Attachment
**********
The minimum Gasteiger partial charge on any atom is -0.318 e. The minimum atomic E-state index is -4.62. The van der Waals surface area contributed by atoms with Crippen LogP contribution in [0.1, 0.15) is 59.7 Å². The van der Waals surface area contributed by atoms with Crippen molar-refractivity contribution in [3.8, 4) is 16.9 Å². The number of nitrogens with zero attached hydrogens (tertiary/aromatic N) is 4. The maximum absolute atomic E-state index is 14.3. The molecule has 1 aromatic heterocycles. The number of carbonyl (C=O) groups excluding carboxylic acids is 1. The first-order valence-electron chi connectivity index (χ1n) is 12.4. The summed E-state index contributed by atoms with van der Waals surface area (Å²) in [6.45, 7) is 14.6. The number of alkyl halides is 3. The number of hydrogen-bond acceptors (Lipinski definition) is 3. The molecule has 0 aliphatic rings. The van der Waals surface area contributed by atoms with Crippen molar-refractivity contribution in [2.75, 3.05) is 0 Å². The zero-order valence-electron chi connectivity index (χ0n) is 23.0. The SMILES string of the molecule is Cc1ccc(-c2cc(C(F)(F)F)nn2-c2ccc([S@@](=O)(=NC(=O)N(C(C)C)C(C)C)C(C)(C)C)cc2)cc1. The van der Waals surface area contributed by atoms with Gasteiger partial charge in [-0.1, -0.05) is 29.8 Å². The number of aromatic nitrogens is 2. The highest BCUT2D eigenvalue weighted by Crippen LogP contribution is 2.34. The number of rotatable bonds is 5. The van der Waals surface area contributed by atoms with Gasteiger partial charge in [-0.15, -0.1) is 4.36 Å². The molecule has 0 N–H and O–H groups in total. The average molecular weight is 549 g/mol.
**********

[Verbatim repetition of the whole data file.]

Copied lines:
The minimum Gasteiger partial charge on any atom is -0.318 e. The minimum atomic E-state index is -4.62. The van der Waals surface area contributed by atoms with Crippen LogP contribution in [0.1, 0.15) is 59.7 Å². The van der Waals surface area contributed by atoms with Crippen molar-refractivity contribution in [3.8, 4) is 16.9 Å². The number of nitrogens with zero attached hydrogens (tertiary/aromatic N) is 4. The maximum absolute atomic E-state index is 14.3. The molecule has 1 aromatic heterocycles. The number of carbonyl (C=O) groups excluding carboxylic acids is 1. The first-order valence-electron chi connectivity index (χ1n) is 12.4. The summed E-state index contributed by atoms with van der Waals surface area (Å²) in [6.45, 7) is 14.6. The number of alkyl halides is 3. The number of hydrogen-bond acceptors (Lipinski definition) is 3. The molecule has 0 aliphatic rings. The van der Waals surface area contributed by atoms with Crippen molar-refractivity contribution in [2.75, 3.05) is 0 Å². The zero-order valence-electron chi connectivity index (χ0n) is 23.0. The SMILES string of the molecule is Cc1ccc(-c2cc(C(F)(F)F)nn2-c2ccc([S@@](=O)(=NC(=O)N(C(C)C)C(C)C)C(C)(C)C)cc2)cc1. The van der Waals surface area contributed by atoms with Gasteiger partial charge in [-0.1, -0.05) is 29.8 Å². The number of aromatic nitrogens is 2. The highest BCUT2D eigenvalue weighted by Crippen LogP contribution is 2.34. The number of rotatable bonds is 5. The van der Waals surface area contributed by atoms with Gasteiger partial charge in [-0.15, -0.1) is 4.36 Å². The molecule has 0 N–H and O–H groups in total. The average molecular weight is 549 g/mol.